Here's how one such obsession of mine began. As you can tell from my blog, one of my hobbies is collecting postcards of old Los Angeles; a common subject of which is a "palm drive" or "palm avenue," depicting a street lined usually on both sides with either native or exotic palm trees. Stereotypical California scenes, I thought, of no real noteworthiness. So, I generally ignored these palm-themed postcards – my specialty is downtown street scenes and buildings – but after a while, I started to notice that a lot of the really old palm postcards appeared to depict one specific location: one on or near West Adams Street.




Curious, I looked it up in my 1941 "Hill's Guide" of Los Angeles, and was somewhat surprised to learn that Palm Drive was an actual place.





Then, I went to Google Maps to check the location today. I recognized the area immediately. It's an old memory from my childhood, actually. Palm Drive is located on what is now (or was) the campus of the world-renowned Orthopaedic Hospital. I almost stopped my search for the palms at that point, thinking it unlikely they'd still be there. But just on a whim, I decided to have a look at the location with Street View. What I found simply blew me away. Amazingly, the palms still lived!


View Larger Map


Look how tall they are! Given that the early postcards of these palms were from the first decade of the 20th century, this meant they were at least a full century old. Truly remarkable! What I was about to find out, though, is that these palms were, in fact, much older, and even more remarkably, they had an improbable connection to a well-known figure in American history...



Cutting to the chase: in the course of my research, I uncovered convincing evidence that these two rows of Washingtonia fan palms could very well be the oldest living things in Los Angeles. They were planted by none other than Confederate General James Longstreet, about 135 years ago. That may not sound terribly ancient, but to better frame the time perspective, there are only 4 man-made structures still standing in all of Los Angeles that are older than these palm trees.

I compiled the following pictoral history principally by piecing together photos and bits of information I gleaned from two online archives: the USC Libraries Digital Archive, and the photographic collection of the Los Angeles Public Library. Now, watch the palms grow through the years!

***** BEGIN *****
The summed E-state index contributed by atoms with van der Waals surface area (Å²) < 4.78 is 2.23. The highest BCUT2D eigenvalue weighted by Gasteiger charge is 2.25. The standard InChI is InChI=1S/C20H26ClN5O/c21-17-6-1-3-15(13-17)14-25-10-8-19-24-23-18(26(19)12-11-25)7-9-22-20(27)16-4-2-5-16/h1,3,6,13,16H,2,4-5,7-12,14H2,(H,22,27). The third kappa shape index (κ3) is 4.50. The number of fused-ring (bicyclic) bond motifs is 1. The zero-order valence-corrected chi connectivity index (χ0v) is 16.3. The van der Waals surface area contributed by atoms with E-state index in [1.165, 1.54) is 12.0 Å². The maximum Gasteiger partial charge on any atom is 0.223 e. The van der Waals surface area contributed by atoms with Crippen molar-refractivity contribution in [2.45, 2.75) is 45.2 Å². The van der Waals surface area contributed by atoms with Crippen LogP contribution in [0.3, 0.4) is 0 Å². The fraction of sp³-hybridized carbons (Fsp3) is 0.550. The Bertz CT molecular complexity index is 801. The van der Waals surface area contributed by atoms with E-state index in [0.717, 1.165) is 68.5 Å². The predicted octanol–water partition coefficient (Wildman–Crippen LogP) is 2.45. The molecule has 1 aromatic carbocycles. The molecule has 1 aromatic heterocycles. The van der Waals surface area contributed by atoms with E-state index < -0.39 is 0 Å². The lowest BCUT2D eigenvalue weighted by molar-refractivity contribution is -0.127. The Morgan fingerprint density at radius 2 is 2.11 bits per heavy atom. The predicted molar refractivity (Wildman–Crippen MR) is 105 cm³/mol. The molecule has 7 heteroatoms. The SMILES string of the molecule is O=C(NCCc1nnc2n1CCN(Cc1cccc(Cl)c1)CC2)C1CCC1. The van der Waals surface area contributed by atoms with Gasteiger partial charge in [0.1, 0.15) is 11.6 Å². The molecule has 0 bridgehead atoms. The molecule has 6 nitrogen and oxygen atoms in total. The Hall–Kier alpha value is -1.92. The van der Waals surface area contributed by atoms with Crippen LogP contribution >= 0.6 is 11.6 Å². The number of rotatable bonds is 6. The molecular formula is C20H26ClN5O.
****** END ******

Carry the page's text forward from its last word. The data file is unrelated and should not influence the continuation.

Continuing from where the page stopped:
c.1875: This is the earliest photo of Palm Drive that I've been able to find. ("Early" defined in terms of the height of the trees themselves.) How old are they here, really? There's a house near mine that was built around 1992 that has a Washingtonia in its front yard that is about as tall as these are below. From that, I infer that these historic palms probably began life around 1860. That would make them almost 150 years old  today. It was from the text accompanying this photo that I learned about the connection to Gen. Longstreet (that's his home at the end of Palm Drive).


Courtesy U.S.C. Digital Library.


1886: More information about Longstreet and his estate: "From a letter to the Herald Express (1940 February 5): 'About 1875, Confederate General Longstreet acquired the 40 acres on the northeast corner of Figueroa and West Adams streets. He did what was possibly up to that time the most extensive grading job done in Los Angeles. He made a pleasing slope up to where the house was to be built, a slope such as we used to read about in southern love stories. He built a mansion of Southern grandeaur [sic] and elegance and made the entrance from West Adams, between the palms which he planted, a southern romance. He planted the whole place with orange trees and it became the showplace of Southern California...'."


Courtesy U.S.C. Digital Library.


c.1900: This scene looks very similar to the photos of Palm Drive in the earliest 20th century postcards (e.g., as above), so even though this photo is undated, around 1900 seems about right. Here is a photo of General Longstreet's estate's grounds taken around 1890-1900. The caption mentions that the house at this time "was in use as an osteopathic hospital." The website for Orthopaedic Hospital says the clinic was founded in 1911, but evidently the property's history as a place for treating bone disorders extends back in time to the late 19th century when the property was still owned by Gen. Longstreet himself.


Courtesy Los Angeles Public Library.


c.1910: The referenced page says this photo was taken around 1920, but I guesstimate it was more likely taken closer to 1910.


Courtesy U.S.C. Digital Library.


c.1920: The text accompanying this photo gives the account that, at the time, these were the "tallest palm[s] in the city." Aha! Logically, if these were the tallest, then they were also likely the oldest. The more famous palm-lined avenues of Beverly Hills were just being planted in the late 'teens/early '20s. The trees of Palm Drive were already about 60 years old by then.


Courtesy Los Angeles Public Library.


c.1928: From the back cover of "La Reina - Los Angeles in Three Centuries," published by Security Trust & Savings Bank, 1929. The palms are truly in their prime! General Longstreet's house is gone now, and at right is the Holton Arms, an upscale West Adams "apartment hotel."




c.1940: This is the latest photo I was able find of the historical palms in the online archives. By this time, even before WWII, they had been here for 65 years, and were approximately 80 years old...


Courtesy Los Angeles Public Library.


And it just so happened that while I was beginning to put the finishing touches on my information search, one of my favorite L.A. blogs (Larry Harnisch's The Daily Mirror) reprinted a column about General Longstreet's palm trees that had appeared in the Los Angeles Times 70 years ago, on July 8, 1938: